Working with a client can be a richly rewarding process. Every decision you make together holds meaning.
To build a strong working relationship, you must start with a solid foundation. Your first consultation with a client (after they’ve booked you) is your opportunity to establish this foundation. It is the first step (of many) in creating a unique wedding experience together.
Client relationships are at the core of the creative process. The small, conscious choices made each step of the way become an integral part of their experience and shape so many memories they will forever associate with their wedding day.
Beyond their personal experience, strong client relationships simply make for a better final product. Whether you’re a photographer, designer, florist, etc., engaging in meaningful, healthy relationships with your clients will result in more beautiful, purposeful work.
When consulting with a client for the first time, these are my top 5 priorities:
Prior to the first consultation, it’s important to have established some basic information from your client, such as the season of their wedding, potential locations, and guest count. This information is easy to gather via email. Ask to see a Pinterest board or any imagery they’ve found inspirational so far. I also like to give my clients a list of adjectives in advance, and ask them to select the words they’d use to describe themselves, their relationship, and the mood they want their wedding to have. We will discuss this during the consult. The words they choose become central to my process as I work to bring their wedding vision to life.)
If you’re unable to meet your clients in person, endeavour to use a platform that allows you to see them over the web, be it Skype, Google Hangouts, Facetime etc. Seeing your clients enables you to better understand them as a couple by watching their subtle inflections and body language. Take note of touch: are they affectionate? Who initiates touch? Do they snuggle close or sit further apart? Take note of glances: do they look to each other for answers? Do they smile or laugh together often? These clues will especially tell you how to go about their wedding day photography.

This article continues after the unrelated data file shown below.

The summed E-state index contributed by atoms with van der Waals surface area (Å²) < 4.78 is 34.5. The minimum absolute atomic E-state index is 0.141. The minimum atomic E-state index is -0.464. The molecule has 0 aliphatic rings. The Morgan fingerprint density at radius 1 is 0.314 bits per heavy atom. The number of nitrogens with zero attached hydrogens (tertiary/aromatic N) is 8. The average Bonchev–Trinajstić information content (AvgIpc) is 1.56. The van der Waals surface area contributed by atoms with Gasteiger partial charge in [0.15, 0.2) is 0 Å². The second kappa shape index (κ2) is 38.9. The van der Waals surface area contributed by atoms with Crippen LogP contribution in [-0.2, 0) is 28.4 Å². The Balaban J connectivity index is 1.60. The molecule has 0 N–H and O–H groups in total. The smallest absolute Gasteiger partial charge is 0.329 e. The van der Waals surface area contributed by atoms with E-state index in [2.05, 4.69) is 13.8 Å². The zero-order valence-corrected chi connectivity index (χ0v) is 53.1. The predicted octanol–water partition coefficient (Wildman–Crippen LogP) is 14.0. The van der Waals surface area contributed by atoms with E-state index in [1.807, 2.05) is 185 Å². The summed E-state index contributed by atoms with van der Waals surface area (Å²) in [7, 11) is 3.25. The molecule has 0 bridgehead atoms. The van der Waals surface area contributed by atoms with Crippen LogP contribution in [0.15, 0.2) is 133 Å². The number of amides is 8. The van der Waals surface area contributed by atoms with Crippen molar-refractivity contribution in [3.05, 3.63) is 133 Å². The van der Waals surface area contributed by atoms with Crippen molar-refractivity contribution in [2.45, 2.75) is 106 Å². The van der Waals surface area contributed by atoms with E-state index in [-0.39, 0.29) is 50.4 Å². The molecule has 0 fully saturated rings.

This consultation should be focused on understanding your clients beyond the world of their wedding. Ask questions which are both broad and specific. Understand their relationship, home, family, friends, and lifestyle. How do they celebrate? What are some of their most treasured memories? What do they like to do in their free time? The back-story is an important and interesting part of getting to know your client. This is helpful in building a relationship, and it empowers you to create designs, images and experiences that reflect their personalities. If you jump right into asking them about their wedding, you can miss so many beautiful, personal details that are essential to shaping their celebration.